Male Menopause Treatment
Is the concept of male menopause just that: a concept? Or is male menopause something real and identifiable? British researchers decided to find out by assessing male testosterone levels, setting down a list of male menopause symptoms, and checking them against self-reported symptoms in a group of male participants.
The researchers discovered that while male menopause seems to be quite real, a much smaller percentage of men suffer from the condition than scientists had supposed. Only 2% of males aged 40-80 suffer from the symptoms of this condition.
The condition known as male menopause, also known as andropause and sometimes late-onset hypogonadism, has been thought to be the result of a decline in the levels of testosterone that come with age. This would be the male version of what happens when a woman's estrogen levels go into decline as a result of menopause. The idea of male menopause has often been met with skepticism in the medical community, however.
But the well-respected New England Journal of Medicine just published an online article (June 16, 2010) in which the senior author of the British study, Dr. Ilpo Huhteniemi states, "Some aging men indeed suffer from [male menopause]. It is a genuine syndrome, but much less common than previously assumed."
Huhteniemi says these findings are important because they prove the existence of a genuine condition in which androgens, the male hormones, go into decline, bringing on symptoms comparable to those brought on by the female menopause. On the other hand, male menopause is uncommon, and it will be important not to over-prescribe androgen replacement therapy. Huhtaniemi is a professor of reproductive endocrinology at the Imperial College London's department of surgery and cancer.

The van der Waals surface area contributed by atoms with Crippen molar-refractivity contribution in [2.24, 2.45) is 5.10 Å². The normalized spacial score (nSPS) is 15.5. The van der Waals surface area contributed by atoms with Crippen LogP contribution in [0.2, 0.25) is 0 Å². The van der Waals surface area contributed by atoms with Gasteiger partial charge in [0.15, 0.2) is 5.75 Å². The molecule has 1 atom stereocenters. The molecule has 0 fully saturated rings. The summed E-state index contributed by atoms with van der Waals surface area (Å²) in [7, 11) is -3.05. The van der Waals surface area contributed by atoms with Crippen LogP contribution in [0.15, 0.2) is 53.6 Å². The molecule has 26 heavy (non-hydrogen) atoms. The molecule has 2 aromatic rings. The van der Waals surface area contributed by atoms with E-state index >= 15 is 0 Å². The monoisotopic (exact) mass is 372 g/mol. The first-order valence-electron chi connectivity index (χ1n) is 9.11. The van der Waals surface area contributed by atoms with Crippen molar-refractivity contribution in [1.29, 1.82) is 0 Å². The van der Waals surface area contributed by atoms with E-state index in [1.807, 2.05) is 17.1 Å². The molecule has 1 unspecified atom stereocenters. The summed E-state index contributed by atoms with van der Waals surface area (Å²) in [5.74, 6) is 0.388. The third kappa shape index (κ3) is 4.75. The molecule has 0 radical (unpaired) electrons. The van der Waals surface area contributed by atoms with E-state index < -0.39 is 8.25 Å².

Doctors have been giving men testosterone supplements to counter what was perceived as a decline in androgen, though it is not known whether these supplements are effective or even safe. The research team from the Imperial College London, along with scientists from the University of Manchester checked the testosterone levels of 3,369 men aged 40-79 and checked to see whether symptoms could be linked to low levels of the male hormone.
The list of 32 symptoms was found to contain only nine symptoms that could be correlated to decreased levels of testosterone. Three of these symptoms were physical in nature and included an inability to perform strenuous physical activities, walk beyond one kilometer, or kneel/bend over. The other symptoms were psychological in nature and included fatigue, lack of energy, and sadness.
However, researchers found that these six symptoms had only a peripheral link to low levels of testosterone; while the last three symptoms were of a sexual nature and showed a clear connection to a lack of testosterone: infrequent morning erections, lessened libido, and erectile dysfunction. The authors conclude that unless a man displays all three of these sexual symptoms in addition to a confirmed decline in his levels of testosterone, he should not be considered to be in a state of late-onset hypogonadism and should not receive treatment.